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New Franklin soldier killed in WWII leaves behind wife, 1-year-old daughter

New Franklin soldier killed in WWII leaves behind wife, 1-year-old daughter

April 16th, 2018 by Jeremy P. Amick, Silver Star Families of America in Local News

Joan Stubinger was only a few weeks old when her father, William Beaman, was drafted into the U.S. Army on Oct. 20, 1943. A little more than year later, her mother, Pauline, became a war widow when her husband was killed in action while serving with the 80th Division in France.

The grave of PFC William Beaman in located in the Lorraine American Cemetery near St. Avold, France.

The grave of PFC William Beaman in located...

Joan Stubinger was little more than a year old when her father, William Lee Beaman, was killed in action while serving with the Army in World War II. Though her mother, who is now deceased, shared with her some memories of her father throughout the years, she wishes to know more about his time in the military so she can share his story with her own son, who is an Army and National Guard veteran.

Born June 24, 1910, in the Howard County community of New Franklin, William Beaman married the former Pauline Moehle at the Evangelical Church Parsonage in Boonville on June 1, 1938.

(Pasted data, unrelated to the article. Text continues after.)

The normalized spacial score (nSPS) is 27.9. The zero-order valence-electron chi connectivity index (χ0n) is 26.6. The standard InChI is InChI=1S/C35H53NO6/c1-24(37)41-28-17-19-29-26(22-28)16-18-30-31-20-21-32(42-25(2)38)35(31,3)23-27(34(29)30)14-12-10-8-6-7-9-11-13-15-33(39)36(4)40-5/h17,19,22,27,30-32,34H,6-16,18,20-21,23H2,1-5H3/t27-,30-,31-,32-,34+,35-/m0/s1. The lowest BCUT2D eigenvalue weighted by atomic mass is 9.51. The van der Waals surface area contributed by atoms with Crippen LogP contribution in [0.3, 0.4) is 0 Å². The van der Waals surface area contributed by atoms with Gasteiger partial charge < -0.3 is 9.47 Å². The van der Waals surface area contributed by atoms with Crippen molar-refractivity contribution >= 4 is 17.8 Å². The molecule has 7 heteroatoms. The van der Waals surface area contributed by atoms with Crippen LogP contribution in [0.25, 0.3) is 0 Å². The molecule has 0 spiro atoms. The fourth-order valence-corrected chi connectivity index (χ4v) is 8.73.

"In his early years, he worked in some kind of factory in Boonville, where my mother was from," Stubinger recalled. "After they married, there wasn't a lot of work so my mother's brother — my uncle — convinced them to move to Kansas City because he said there was plenty of work available there."

According to Stubinger, while living in Kansas City, her father was employed locally while her mother worked at the Lake City Army Ammunition Plant, where small caliber ammunition was manufactured for the Army. However, when it was discovered her mother was pregnant, her supervisors at the plant let her go.

Stubinger was born in September 1943 and shortly thereafter, her father received notice he was to be inducted into the Army for service in World War II.

"My parents then decided to move back to Boonville so that mother and I could live with her parents while my father was away from home serving in the military."

Records accessed through the National Archives and Records Administration indicate Beaman was inducted as a private into the Army at Jefferson Barracks on Oct. 20, 1943. It would not be long until the new draftee was assigned to Company B, 318th Infantry Regiment of the 80th Division.

In the months prior to Beaman's induction, the 80th Division left their home station of Camp Forrest, Tennessee, to train with the 83rd Division at the Tennessee Maneuver Area south of Murfeesboro, Tennessee. From there, they traveled to Camp Phillips, Kansas, in late August 1943, where Beaman met up with the division.

"Range firing and grueling marches highlighted the three months' stay" at Camp Phillips, as was written in a divisional history. "Nov. 17, the division once more pulled up the stakes this time it was the California-Arizona Maneuver Area" — a desert training area located in southeastern California and western Arizona that was established in 1942 to prepare soldiers in desert warfare tactics.